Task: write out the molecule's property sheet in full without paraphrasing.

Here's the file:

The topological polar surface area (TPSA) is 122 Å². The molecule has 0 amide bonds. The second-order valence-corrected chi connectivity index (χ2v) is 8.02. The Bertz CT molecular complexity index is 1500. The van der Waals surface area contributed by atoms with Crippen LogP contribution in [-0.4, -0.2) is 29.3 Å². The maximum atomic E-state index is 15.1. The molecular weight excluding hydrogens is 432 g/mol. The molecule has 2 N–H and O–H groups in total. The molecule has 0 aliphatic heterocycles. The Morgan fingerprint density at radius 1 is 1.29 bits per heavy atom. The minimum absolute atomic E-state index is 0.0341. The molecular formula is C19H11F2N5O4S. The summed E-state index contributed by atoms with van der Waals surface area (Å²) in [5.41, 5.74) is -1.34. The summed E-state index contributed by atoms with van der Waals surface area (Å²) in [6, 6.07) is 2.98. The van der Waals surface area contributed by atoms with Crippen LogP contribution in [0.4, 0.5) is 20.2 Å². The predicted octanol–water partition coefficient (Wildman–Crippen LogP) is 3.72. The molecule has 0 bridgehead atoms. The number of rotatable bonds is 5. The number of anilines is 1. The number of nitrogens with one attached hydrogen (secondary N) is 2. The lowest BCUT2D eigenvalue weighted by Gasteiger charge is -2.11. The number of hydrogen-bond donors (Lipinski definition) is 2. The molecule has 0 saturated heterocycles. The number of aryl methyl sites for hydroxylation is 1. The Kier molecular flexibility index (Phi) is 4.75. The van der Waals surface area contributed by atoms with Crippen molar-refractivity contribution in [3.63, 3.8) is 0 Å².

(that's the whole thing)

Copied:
The topological polar surface area (TPSA) is 122 Å². The molecule has 0 amide bonds. The second-order valence-corrected chi connectivity index (χ2v) is 8.02. The Bertz CT molecular complexity index is 1500. The van der Waals surface area contributed by atoms with Crippen LogP contribution in [-0.4, -0.2) is 29.3 Å². The maximum atomic E-state index is 15.1. The molecular weight excluding hydrogens is 432 g/mol. The molecule has 2 N–H and O–H groups in total. The molecule has 0 aliphatic heterocycles. The Morgan fingerprint density at radius 1 is 1.29 bits per heavy atom. The minimum absolute atomic E-state index is 0.0341. The molecular formula is C19H11F2N5O4S. The summed E-state index contributed by atoms with van der Waals surface area (Å²) in [5.41, 5.74) is -1.34. The summed E-state index contributed by atoms with van der Waals surface area (Å²) in [6, 6.07) is 2.98. The van der Waals surface area contributed by atoms with Crippen LogP contribution in [0.4, 0.5) is 20.2 Å². The predicted octanol–water partition coefficient (Wildman–Crippen LogP) is 3.72. The molecule has 0 bridgehead atoms. The number of rotatable bonds is 5. The number of anilines is 1. The number of nitrogens with one attached hydrogen (secondary N) is 2. The lowest BCUT2D eigenvalue weighted by Gasteiger charge is -2.11. The number of hydrogen-bond donors (Lipinski definition) is 2. The molecule has 0 saturated heterocycles. The number of aryl methyl sites for hydroxylation is 1. The Kier molecular flexibility index (Phi) is 4.75. The van der Waals surface area contributed by atoms with Crippen molar-refractivity contribution in [3.63, 3.8) is 0 Å².